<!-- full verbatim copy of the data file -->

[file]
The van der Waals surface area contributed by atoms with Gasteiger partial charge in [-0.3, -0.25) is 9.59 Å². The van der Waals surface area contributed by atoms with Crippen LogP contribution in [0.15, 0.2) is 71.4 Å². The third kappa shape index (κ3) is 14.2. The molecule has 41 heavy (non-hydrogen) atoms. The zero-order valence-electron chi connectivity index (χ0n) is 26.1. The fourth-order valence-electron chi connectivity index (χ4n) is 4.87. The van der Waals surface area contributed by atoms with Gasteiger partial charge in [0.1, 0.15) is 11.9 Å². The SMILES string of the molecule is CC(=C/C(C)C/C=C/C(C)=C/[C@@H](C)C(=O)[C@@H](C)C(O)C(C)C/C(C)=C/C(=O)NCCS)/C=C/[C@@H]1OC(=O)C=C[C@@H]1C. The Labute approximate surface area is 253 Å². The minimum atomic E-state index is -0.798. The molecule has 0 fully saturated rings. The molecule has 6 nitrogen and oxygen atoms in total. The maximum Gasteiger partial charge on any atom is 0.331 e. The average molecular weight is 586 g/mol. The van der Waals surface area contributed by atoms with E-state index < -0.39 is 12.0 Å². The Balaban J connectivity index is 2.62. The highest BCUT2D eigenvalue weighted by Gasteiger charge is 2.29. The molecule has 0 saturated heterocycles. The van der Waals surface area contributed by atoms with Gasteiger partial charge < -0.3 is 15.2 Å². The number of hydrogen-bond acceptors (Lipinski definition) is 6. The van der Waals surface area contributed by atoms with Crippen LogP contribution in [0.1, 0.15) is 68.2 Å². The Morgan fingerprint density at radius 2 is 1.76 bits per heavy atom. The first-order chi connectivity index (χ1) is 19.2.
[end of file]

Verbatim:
The van der Waals surface area contributed by atoms with Gasteiger partial charge in [-0.3, -0.25) is 9.59 Å². The van der Waals surface area contributed by atoms with Crippen LogP contribution in [0.15, 0.2) is 71.4 Å². The third kappa shape index (κ3) is 14.2. The molecule has 41 heavy (non-hydrogen) atoms. The zero-order valence-electron chi connectivity index (χ0n) is 26.1. The fourth-order valence-electron chi connectivity index (χ4n) is 4.87. The van der Waals surface area contributed by atoms with Gasteiger partial charge in [0.1, 0.15) is 11.9 Å². The SMILES string of the molecule is CC(=C/C(C)C/C=C/C(C)=C/[C@@H](C)C(=O)[C@@H](C)C(O)C(C)C/C(C)=C/C(=O)NCCS)/C=C/[C@@H]1OC(=O)C=C[C@@H]1C. The Labute approximate surface area is 253 Å². The minimum atomic E-state index is -0.798. The molecule has 0 fully saturated rings. The molecule has 6 nitrogen and oxygen atoms in total. The maximum Gasteiger partial charge on any atom is 0.331 e. The average molecular weight is 586 g/mol. The van der Waals surface area contributed by atoms with E-state index < -0.39 is 12.0 Å². The Balaban J connectivity index is 2.62. The highest BCUT2D eigenvalue weighted by Gasteiger charge is 2.29. The molecule has 0 saturated heterocycles. The van der Waals surface area contributed by atoms with Gasteiger partial charge < -0.3 is 15.2 Å². The number of hydrogen-bond acceptors (Lipinski definition) is 6. The van der Waals surface area contributed by atoms with Crippen LogP contribution in [0.1, 0.15) is 68.2 Å². The Morgan fingerprint density at radius 2 is 1.76 bits per heavy atom. The first-order chi connectivity index (χ1) is 19.2.